The most contentious, most partisan issue in Texas politics at the moment isn’t the economy, as sluggish as it seems to be. Nor is it whether the state should accept federal stimulus funds—although the debate produced the memorable comment, by Bill Hammond, the president of the Texas Association of Business, that expanding unemployment benefits for laid-off workers was like giving crack cocaine to an addict. (“It’s like a drug dealer,” Hammond said. “The dealer gives you your first hit for free to get you hooked, and then you are addicted.”) It’s not even the proposal, pushed by Governor Rick Perry and Lieutenant Governor David Dewhurst, that a woman seeking an abortion be forced to view an ultrasound of her fetus.
It’s voter ID. Nothing defines the differences between the two political parties as sharply as their respective views over the integrity of the electoral process. Republicans are absolutely convinced that Democrats try to steal elections through voter fraud; Democrats believe with equal certainty that Republicans try to manipulate elections by suppressing minority turnout. Yet voter ID is a classic example of a solution in search of a problem. There are two things wrong with laws that require voters to produce a picture ID in order to be able to cast a ballot: no credible evidence that voter fraud is widespread and plenty of credible evidence that such a law will reduce minority turnout by about 3 percent. That’s a lot of votes.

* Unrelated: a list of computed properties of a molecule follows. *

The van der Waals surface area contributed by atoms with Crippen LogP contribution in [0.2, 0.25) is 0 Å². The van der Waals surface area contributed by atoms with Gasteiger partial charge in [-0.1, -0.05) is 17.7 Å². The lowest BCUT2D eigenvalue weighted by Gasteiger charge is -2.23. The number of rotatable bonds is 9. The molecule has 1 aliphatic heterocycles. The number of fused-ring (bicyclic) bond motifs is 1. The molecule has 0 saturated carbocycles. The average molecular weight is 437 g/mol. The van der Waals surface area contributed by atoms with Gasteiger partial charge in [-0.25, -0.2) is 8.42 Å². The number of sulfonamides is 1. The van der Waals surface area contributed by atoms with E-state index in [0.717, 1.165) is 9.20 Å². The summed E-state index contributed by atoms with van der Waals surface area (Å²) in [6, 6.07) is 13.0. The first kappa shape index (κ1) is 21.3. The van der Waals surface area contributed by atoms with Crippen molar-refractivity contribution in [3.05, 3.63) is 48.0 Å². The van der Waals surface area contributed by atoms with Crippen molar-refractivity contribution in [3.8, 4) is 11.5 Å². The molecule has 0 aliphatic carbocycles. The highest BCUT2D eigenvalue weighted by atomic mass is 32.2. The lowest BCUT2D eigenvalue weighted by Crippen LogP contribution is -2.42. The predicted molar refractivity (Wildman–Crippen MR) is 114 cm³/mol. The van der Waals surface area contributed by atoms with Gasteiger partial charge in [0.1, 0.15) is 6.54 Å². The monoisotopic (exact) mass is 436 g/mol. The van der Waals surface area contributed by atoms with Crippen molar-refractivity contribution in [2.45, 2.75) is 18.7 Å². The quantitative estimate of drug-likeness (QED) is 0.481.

Granted, the argument in favor of voter ID is hard to refute: You have to prove your identity when you cash a check or get on an airplane or pick up a will-call ticket to a ball game; why shouldn’t you have to prove your identity when you participate in the most basic ritual of democracy? The erosion of confidence in the election system, which began with the Florida recount, in 2000, adds to the public support for voter ID laws. A Rasmussen Reports poll taken two weeks before the 2008 election found that 73 percent of Minnesota voters favored a photo ID requirement and only 20 percent opposed it; the margin was even wider in Iowa,